The Bears will conclude their preseason with the Cleveland Browns for the 13th straight season, part of the NFL’s preference for teams playing closer to home in final preseason games such as Buffalo at Detroit, Indianapolis at Cincinnati, Houston at Dallas and Jacksonville at Atlanta, among others.
Correlations between Bears results in Game 4 and what the regular season holds aren’t worth the effort. But several other aspects of Bears-Browns will be:
Who’s up, who’s down
Who plays and who doesn’t have decidedly different meanings for Game 3 vs. Game 4. Healthy scratches from Game 3 typically are at risk in the first round of cuts; five of those DNP’s were among the initial cuts.
The reverse is commonly the case in Game 4. Players sitting out are generally those already included in the roster plans, with playing time going to backups competing for a late roster spot or to show skills sufficient for scouts from other teams to look for them on the waiver wire after the weekend’s final trims. Virtually all of the Bears players sitting out Game 4 last year, won by the Bears 24-0, were ticketed for the initial 53-man roster.
The Bears face some tight decisions at a number of positions, not the least of which is at wide receiver, where only Alshon Jeffery and Kevin White are assured roster spots. Marc Mariani has played his way into quarterback Jay Cutler’s comfort zone and is in a contest with oft-injured Eddie Royal for the No. 3/slot receiver job. Both could secure spots on the “53” as could Josh Bellamy, who was among the Bears’ top special-teams tacklers.
[MORE: CB K'Waun Williams reportedly fails physical with Bears]
Royal is guaranteed $4.5 million for 2016 but Bears Chairman George McCaskey has been consistent in stating that money will not be the sole reason for personnel decisions.
Rookie Daniel Braverman has been a non-factor in games and has not flashed on special teams. Cameron Meredith has a TD catch but has not stepped out on special teams, while returner Deonte Thompson has not been able to overcome injuries enough to make a clear roster statement yet.
“It's so tough,” Royal said. “We've got a lot of guys who can play. This is one of the most talented groups I've ever been around, just from top to bottom. These guys can play, you can see it out there with these practices and the few preseason games that we've had, the guys are out there making plays, so it's going to be some tough decisions to make because everybody in our room can play.”
A chance for an impression
A small handful of players may see the field simply because the Bears haven’t had many chances to see them this training camp and preseason. And they may just need some work.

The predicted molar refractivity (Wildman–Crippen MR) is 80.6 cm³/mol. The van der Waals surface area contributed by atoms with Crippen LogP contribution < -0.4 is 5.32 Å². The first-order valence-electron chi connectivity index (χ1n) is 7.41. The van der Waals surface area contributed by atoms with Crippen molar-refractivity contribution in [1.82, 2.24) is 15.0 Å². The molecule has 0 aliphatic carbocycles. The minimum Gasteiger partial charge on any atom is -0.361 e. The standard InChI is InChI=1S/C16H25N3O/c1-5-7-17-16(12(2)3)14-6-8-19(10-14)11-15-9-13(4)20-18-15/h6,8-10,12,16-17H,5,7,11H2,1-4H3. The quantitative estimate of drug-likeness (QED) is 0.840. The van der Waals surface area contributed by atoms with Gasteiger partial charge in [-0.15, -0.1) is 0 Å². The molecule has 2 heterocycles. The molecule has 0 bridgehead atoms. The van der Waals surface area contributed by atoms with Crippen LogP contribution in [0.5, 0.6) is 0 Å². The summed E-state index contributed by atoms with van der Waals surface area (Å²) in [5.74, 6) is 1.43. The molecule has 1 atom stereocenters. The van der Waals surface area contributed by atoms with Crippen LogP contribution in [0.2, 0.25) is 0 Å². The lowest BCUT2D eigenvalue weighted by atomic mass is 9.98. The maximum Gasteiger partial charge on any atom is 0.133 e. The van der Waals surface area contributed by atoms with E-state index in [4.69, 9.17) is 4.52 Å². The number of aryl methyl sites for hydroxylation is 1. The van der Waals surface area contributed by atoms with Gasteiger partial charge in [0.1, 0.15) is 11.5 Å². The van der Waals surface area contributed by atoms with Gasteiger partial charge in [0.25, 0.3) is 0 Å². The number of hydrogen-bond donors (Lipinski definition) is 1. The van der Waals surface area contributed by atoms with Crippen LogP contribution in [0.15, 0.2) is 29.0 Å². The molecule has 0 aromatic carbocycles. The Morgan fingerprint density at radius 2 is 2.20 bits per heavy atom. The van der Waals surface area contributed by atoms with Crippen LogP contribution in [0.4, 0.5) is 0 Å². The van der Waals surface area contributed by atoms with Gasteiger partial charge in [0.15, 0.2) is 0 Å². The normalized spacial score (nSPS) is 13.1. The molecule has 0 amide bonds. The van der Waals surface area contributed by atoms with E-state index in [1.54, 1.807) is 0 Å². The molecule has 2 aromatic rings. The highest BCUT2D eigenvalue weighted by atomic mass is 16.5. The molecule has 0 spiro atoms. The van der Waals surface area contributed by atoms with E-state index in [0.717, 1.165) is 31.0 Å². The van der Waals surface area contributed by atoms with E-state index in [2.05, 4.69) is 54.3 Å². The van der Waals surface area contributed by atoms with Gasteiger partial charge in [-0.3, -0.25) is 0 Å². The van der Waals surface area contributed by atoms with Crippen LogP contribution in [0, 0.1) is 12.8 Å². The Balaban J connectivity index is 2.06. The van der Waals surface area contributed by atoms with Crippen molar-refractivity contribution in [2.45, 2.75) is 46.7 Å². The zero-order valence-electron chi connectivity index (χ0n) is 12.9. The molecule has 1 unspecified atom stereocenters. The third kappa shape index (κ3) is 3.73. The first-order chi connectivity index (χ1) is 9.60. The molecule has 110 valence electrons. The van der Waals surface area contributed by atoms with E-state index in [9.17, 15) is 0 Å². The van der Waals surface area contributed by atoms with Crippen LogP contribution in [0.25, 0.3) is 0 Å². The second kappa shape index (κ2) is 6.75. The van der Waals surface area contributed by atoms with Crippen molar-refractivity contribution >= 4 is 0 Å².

Linebackers Lamarr Houston and Willie Young, both coming off leg injuries that ended their 2014 seasons, both started and played nearly two-dozen snaps against the Browns. Hroniss Grasu, a roster lock as a third-round pick, nevertheless started at center and played every snap. Charles Leno Jr., after starting in a trial at right tackle the two previous games, was tried at left tackle and showed enough to hold onto the swing-tackle job while Jordan Mills’ Bears tenure was ended.
[SHOP: Get your Bears gear here]
This year linebacker Nick Kwiatkoski was a fourth-round Bears pick in this year’s draft but went down with a hamstring injury early in camp and hasn’t seen the field at all through preseason.
“Truth be told, we didn’t see a whole lot of him,” said coach John Fox. “Obviously, we evaluated him on his college tape. Saw him in some of the offseason stuff. He got hurt very early on in camp. It was a legit injury to his hamstring. He’s been in meetings. He’s been with us. But as far as our true evaluation, it’s a little bit of a leap of faith. We’ll kind of march down that road as we move forward.”
How special are ‘teams?
Non-starters typically need to demonstrate a willingness and ability to play special teams. Linebackers Jonathan Anderson and John Timu were undrafted longshots going into camp but played double-digit snaps on special teams, contributed tackles, and by season’s end had each started three games.
The Bears have been anemic on punt returns (1.9 ypr.) and the Bears have spread the job around looking for solutions.
And pay attention to Browns special-team’ers. The Bears once were impressed by the special-teams devastation wrought by Browns fullback Tyler Clutts in the 2011 Game 4 against them. The Browns waived Clutts, the Bears signed him to a three-year deal and Clutts played through the 2015 season, finishing last year with the Dallas Cowboys.